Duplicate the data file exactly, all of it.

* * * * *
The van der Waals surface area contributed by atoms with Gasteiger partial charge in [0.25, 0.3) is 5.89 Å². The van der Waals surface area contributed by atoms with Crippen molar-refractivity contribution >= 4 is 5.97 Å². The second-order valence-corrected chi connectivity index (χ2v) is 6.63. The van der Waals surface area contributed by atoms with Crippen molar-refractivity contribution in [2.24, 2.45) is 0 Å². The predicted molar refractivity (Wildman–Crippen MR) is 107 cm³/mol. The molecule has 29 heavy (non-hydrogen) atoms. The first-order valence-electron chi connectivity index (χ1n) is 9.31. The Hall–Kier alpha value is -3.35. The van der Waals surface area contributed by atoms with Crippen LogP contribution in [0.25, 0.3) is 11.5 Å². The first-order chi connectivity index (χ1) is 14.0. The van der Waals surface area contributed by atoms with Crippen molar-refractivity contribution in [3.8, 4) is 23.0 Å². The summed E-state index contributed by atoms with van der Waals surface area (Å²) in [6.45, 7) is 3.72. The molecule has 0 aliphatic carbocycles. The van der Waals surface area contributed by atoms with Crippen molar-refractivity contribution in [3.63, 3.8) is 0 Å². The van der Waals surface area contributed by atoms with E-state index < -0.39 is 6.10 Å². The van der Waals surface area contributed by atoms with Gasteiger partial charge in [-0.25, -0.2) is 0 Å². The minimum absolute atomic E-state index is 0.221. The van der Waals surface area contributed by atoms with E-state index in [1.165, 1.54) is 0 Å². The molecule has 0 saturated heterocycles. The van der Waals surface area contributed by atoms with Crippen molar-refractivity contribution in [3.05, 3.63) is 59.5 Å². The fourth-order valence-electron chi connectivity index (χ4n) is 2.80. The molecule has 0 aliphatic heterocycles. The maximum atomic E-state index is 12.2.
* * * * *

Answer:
The van der Waals surface area contributed by atoms with Gasteiger partial charge in [0.25, 0.3) is 5.89 Å². The van der Waals surface area contributed by atoms with Crippen molar-refractivity contribution >= 4 is 5.97 Å². The second-order valence-corrected chi connectivity index (χ2v) is 6.63. The van der Waals surface area contributed by atoms with Crippen molar-refractivity contribution in [2.24, 2.45) is 0 Å². The predicted molar refractivity (Wildman–Crippen MR) is 107 cm³/mol. The molecule has 29 heavy (non-hydrogen) atoms. The first-order valence-electron chi connectivity index (χ1n) is 9.31. The Hall–Kier alpha value is -3.35. The van der Waals surface area contributed by atoms with Crippen LogP contribution in [0.25, 0.3) is 11.5 Å². The first-order chi connectivity index (χ1) is 14.0. The van der Waals surface area contributed by atoms with Crippen molar-refractivity contribution in [3.8, 4) is 23.0 Å². The summed E-state index contributed by atoms with van der Waals surface area (Å²) in [6.45, 7) is 3.72. The molecule has 0 aliphatic carbocycles. The van der Waals surface area contributed by atoms with Crippen molar-refractivity contribution in [3.63, 3.8) is 0 Å². The van der Waals surface area contributed by atoms with E-state index < -0.39 is 6.10 Å². The van der Waals surface area contributed by atoms with Gasteiger partial charge in [-0.25, -0.2) is 0 Å². The minimum absolute atomic E-state index is 0.221. The van der Waals surface area contributed by atoms with E-state index in [1.165, 1.54) is 0 Å². The molecule has 0 saturated heterocycles. The van der Waals surface area contributed by atoms with Crippen molar-refractivity contribution in [3.05, 3.63) is 59.5 Å². The fourth-order valence-electron chi connectivity index (χ4n) is 2.80. The molecule has 0 aliphatic heterocycles. The maximum atomic E-state index is 12.2.